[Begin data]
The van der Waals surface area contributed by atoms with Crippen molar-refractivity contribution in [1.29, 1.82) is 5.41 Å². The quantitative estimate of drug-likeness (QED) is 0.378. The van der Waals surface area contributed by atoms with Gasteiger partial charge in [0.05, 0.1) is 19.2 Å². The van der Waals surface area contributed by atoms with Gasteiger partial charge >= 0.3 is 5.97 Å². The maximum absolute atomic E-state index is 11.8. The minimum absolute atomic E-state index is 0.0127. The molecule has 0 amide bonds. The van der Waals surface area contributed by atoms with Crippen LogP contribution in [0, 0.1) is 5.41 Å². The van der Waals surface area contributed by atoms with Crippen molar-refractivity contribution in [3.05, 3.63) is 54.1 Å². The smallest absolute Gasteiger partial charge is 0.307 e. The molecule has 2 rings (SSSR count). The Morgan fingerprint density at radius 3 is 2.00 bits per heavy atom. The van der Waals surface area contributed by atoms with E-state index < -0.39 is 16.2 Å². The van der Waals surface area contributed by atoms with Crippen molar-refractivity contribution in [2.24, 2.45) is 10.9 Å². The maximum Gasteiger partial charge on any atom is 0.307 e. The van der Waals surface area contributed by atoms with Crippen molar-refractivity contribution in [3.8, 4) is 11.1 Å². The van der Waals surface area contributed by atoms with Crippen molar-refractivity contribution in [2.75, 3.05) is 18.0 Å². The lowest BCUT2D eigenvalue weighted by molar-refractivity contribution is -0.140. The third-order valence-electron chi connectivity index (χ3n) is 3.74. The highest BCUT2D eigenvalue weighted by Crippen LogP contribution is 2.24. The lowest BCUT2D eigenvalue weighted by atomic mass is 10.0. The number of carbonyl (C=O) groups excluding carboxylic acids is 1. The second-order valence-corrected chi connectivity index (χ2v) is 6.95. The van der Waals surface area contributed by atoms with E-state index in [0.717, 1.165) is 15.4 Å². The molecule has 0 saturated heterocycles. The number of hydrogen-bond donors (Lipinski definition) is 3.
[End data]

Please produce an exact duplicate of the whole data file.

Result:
The van der Waals surface area contributed by atoms with Crippen molar-refractivity contribution in [1.29, 1.82) is 5.41 Å². The quantitative estimate of drug-likeness (QED) is 0.378. The van der Waals surface area contributed by atoms with Gasteiger partial charge in [0.05, 0.1) is 19.2 Å². The van der Waals surface area contributed by atoms with Gasteiger partial charge >= 0.3 is 5.97 Å². The maximum absolute atomic E-state index is 11.8. The minimum absolute atomic E-state index is 0.0127. The molecule has 0 amide bonds. The van der Waals surface area contributed by atoms with Crippen LogP contribution in [0, 0.1) is 5.41 Å². The van der Waals surface area contributed by atoms with Crippen molar-refractivity contribution in [3.05, 3.63) is 54.1 Å². The smallest absolute Gasteiger partial charge is 0.307 e. The molecule has 2 rings (SSSR count). The Morgan fingerprint density at radius 3 is 2.00 bits per heavy atom. The van der Waals surface area contributed by atoms with E-state index < -0.39 is 16.2 Å². The van der Waals surface area contributed by atoms with Crippen molar-refractivity contribution in [2.24, 2.45) is 10.9 Å². The maximum Gasteiger partial charge on any atom is 0.307 e. The van der Waals surface area contributed by atoms with Crippen molar-refractivity contribution in [3.8, 4) is 11.1 Å². The van der Waals surface area contributed by atoms with Crippen molar-refractivity contribution in [2.75, 3.05) is 18.0 Å². The lowest BCUT2D eigenvalue weighted by molar-refractivity contribution is -0.140. The third-order valence-electron chi connectivity index (χ3n) is 3.74. The highest BCUT2D eigenvalue weighted by Crippen LogP contribution is 2.24. The lowest BCUT2D eigenvalue weighted by atomic mass is 10.0. The number of carbonyl (C=O) groups excluding carboxylic acids is 1. The second-order valence-corrected chi connectivity index (χ2v) is 6.95. The van der Waals surface area contributed by atoms with E-state index in [0.717, 1.165) is 15.4 Å². The molecule has 0 saturated heterocycles. The number of hydrogen-bond donors (Lipinski definition) is 3.